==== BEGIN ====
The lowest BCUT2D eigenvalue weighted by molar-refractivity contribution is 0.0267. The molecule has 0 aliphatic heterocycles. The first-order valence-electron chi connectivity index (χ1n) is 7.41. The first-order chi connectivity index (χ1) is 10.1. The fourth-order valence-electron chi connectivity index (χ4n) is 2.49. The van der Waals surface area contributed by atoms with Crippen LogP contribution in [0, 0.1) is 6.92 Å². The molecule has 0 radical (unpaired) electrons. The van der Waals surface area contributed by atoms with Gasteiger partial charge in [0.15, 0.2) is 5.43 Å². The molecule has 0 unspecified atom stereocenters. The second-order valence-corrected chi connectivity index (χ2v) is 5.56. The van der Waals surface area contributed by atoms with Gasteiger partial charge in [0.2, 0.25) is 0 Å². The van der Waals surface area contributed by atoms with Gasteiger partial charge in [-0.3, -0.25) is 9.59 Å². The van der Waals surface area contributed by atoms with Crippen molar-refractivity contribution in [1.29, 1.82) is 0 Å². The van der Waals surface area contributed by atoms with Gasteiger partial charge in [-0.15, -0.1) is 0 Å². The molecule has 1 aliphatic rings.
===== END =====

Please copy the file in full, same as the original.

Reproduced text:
The lowest BCUT2D eigenvalue weighted by molar-refractivity contribution is 0.0267. The molecule has 0 aliphatic heterocycles. The first-order valence-electron chi connectivity index (χ1n) is 7.41. The first-order chi connectivity index (χ1) is 10.1. The fourth-order valence-electron chi connectivity index (χ4n) is 2.49. The van der Waals surface area contributed by atoms with Crippen LogP contribution in [0, 0.1) is 6.92 Å². The molecule has 0 radical (unpaired) electrons. The van der Waals surface area contributed by atoms with Gasteiger partial charge in [0.15, 0.2) is 5.43 Å². The molecule has 0 unspecified atom stereocenters. The second-order valence-corrected chi connectivity index (χ2v) is 5.56. The van der Waals surface area contributed by atoms with Gasteiger partial charge in [0.2, 0.25) is 0 Å². The van der Waals surface area contributed by atoms with Gasteiger partial charge in [-0.3, -0.25) is 9.59 Å². The van der Waals surface area contributed by atoms with Crippen molar-refractivity contribution in [1.29, 1.82) is 0 Å². The van der Waals surface area contributed by atoms with Gasteiger partial charge in [-0.15, -0.1) is 0 Å². The molecule has 1 aliphatic rings.